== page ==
Canada’s currency is the Canadian dollar. There are 100 cents in a dollar. The currency is a mix of coins and banknotes. Coin denominations include the nickel (5 cents), the dime (10 cents), the quarter (25 cents), the one-dollar coin (known as the “loonie”), and the two-dollar coin (known as a “toonie”).
he government has phased out the one-cent copper penny, so all cash transactions are rounded to the nearest 5 cents. This does not apply to transactions paid by debit and credit card. New polymer bank notes replaced the older paper bills. They come in denominations of $5, $10, $20, $50 and $100. Each has a distinct colour. Canadians rely heavily, however, on the convenience of electronic payment methods, using bank cards, and e-mail or online transfers.
Generally, Canadians keep their money in bank accounts, which are used to write cheques, apply for credit, earn interest and pay bills. The same kinds of services are offered by credit unions, caissespopulaires and trust companies. Banks are heavily regulated by the Canadian government and are considered among the safest in the world. Each offers a variety of accounts, loans and services, so it is advisable to do some research before committing to an institution or account, since fees and transactions differ. Post office savings accounts do not exist in Canada.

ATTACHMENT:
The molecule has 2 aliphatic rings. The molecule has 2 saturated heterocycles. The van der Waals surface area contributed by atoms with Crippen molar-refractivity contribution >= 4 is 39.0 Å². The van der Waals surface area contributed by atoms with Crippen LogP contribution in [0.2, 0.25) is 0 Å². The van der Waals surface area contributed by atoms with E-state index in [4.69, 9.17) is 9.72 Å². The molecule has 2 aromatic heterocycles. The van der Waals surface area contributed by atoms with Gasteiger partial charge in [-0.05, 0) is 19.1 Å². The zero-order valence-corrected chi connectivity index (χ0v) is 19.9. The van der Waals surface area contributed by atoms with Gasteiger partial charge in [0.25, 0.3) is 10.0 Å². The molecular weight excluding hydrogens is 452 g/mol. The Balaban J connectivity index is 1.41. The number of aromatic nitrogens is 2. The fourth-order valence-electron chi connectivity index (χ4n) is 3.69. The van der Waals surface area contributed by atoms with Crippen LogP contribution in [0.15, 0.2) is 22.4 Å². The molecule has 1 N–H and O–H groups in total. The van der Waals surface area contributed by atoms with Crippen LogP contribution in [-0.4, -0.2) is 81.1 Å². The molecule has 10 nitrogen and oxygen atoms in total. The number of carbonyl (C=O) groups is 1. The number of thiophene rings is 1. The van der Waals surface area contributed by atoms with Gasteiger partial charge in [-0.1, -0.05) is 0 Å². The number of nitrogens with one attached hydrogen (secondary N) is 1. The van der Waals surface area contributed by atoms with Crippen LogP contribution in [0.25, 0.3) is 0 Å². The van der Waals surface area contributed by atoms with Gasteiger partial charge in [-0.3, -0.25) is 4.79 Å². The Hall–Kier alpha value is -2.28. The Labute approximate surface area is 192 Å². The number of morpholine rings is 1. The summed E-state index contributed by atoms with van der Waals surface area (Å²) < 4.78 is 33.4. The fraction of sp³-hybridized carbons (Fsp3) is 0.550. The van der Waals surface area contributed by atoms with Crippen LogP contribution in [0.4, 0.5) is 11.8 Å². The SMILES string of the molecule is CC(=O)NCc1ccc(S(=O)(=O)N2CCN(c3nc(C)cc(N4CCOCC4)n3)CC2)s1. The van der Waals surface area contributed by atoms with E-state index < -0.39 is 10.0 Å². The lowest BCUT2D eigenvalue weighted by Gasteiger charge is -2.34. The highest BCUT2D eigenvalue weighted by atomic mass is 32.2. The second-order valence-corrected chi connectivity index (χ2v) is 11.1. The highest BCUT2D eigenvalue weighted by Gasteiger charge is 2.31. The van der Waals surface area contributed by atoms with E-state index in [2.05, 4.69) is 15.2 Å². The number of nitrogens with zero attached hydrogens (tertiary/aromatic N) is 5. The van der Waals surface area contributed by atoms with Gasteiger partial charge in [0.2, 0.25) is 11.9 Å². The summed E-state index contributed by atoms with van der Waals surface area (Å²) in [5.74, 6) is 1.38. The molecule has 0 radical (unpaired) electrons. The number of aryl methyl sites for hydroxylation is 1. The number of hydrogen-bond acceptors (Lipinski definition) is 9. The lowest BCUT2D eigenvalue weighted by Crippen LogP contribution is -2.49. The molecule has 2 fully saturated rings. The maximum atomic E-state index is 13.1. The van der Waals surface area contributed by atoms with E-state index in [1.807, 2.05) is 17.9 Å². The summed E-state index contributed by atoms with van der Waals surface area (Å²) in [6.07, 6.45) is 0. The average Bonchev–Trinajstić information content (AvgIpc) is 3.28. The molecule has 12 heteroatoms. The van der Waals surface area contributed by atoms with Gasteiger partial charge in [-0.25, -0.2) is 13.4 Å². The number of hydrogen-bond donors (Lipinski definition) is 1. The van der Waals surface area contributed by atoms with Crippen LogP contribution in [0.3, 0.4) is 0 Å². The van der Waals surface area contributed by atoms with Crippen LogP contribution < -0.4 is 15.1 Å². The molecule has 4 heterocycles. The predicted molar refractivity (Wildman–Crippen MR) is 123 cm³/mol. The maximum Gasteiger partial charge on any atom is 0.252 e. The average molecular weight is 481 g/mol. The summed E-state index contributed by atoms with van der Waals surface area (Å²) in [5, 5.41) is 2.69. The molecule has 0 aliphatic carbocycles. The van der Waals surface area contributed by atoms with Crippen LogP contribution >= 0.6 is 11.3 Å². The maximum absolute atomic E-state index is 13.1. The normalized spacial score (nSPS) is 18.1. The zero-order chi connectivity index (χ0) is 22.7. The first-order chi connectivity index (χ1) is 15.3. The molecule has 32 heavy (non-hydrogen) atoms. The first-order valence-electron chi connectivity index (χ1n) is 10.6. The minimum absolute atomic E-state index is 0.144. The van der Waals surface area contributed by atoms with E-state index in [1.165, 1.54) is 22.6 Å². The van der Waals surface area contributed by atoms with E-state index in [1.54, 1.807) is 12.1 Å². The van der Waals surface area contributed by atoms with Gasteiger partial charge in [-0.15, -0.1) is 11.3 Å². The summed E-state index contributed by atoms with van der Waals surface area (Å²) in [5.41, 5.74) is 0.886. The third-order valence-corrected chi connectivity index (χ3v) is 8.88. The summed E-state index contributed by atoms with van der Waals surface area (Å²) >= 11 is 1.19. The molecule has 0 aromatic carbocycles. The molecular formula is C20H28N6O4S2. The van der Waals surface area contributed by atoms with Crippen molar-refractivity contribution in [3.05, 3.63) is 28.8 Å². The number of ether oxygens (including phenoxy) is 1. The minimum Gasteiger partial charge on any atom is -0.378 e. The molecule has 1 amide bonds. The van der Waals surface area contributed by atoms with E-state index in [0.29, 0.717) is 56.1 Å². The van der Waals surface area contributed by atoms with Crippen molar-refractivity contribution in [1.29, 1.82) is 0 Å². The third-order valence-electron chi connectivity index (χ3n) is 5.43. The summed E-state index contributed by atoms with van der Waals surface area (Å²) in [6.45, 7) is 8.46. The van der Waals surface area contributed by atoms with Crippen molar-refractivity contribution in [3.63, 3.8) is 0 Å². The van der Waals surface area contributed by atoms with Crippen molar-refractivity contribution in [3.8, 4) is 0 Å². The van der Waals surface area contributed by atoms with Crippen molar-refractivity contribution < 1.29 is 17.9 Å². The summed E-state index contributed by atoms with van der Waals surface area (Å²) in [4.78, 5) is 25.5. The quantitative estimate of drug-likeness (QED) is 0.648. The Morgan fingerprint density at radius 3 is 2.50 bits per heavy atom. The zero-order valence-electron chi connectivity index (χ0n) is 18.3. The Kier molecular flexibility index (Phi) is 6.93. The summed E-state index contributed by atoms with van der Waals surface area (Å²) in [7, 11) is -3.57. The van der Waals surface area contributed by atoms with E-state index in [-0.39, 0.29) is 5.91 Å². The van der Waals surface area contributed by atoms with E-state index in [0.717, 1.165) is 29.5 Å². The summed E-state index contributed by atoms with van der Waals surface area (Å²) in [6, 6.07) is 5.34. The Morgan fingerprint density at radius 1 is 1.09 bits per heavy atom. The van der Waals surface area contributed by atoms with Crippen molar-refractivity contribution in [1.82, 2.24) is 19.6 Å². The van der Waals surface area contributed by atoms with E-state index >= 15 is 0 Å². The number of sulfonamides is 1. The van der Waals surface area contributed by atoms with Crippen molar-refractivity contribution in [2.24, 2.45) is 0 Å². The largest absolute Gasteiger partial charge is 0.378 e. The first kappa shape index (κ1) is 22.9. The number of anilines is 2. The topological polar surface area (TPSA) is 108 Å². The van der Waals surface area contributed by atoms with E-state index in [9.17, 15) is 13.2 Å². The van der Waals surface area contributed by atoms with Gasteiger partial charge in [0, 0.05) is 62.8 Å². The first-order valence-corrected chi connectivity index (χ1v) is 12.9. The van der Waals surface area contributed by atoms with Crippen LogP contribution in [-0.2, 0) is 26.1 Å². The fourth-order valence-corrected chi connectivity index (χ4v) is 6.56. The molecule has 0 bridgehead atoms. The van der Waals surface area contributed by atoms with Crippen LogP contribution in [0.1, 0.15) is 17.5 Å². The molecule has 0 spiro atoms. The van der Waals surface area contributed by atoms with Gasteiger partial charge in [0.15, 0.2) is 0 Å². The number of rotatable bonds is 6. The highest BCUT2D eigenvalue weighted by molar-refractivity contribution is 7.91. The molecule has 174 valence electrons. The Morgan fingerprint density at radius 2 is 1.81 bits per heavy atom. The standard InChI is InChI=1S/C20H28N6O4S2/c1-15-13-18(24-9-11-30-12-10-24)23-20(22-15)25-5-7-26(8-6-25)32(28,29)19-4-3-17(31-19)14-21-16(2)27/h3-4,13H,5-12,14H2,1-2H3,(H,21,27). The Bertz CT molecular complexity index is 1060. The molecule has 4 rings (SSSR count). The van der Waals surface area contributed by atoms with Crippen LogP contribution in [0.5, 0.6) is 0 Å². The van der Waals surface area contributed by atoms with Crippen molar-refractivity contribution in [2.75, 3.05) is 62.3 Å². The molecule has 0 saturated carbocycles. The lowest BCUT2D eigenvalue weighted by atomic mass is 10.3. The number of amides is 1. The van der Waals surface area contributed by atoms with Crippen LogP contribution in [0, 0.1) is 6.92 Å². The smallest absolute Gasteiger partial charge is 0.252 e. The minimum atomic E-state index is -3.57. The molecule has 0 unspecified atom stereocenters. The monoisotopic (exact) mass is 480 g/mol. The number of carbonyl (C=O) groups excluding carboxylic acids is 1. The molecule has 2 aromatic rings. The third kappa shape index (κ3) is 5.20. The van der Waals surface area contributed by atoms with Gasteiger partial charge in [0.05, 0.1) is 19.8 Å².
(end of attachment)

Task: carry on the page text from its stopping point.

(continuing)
All financial institutions that accept deposits, except caissespopulaires and credit unions, must be members of the Canada Deposit Insurance Corporation (CDIC). Caissespopulaires and credit unions are regulated by provincial agencies, which insure their deposits. Credit unions are locally-controlled organizations in which each customer is also a shareholder with a vote on how the institution is run. Sometimes a certain group of people with a shared interest or employment will set up their own credit union.
The Financial Consumer Agency of Canada (FCAC) is an independent body that works to protect consumers and inform them about financial products and services. For information on money management, such as suitable credit cards, interest charges, consumer’s rights and responsibilities, and security issues, such as unauthorized credit card transactions, visit www.fcac-acfc.gc.ca.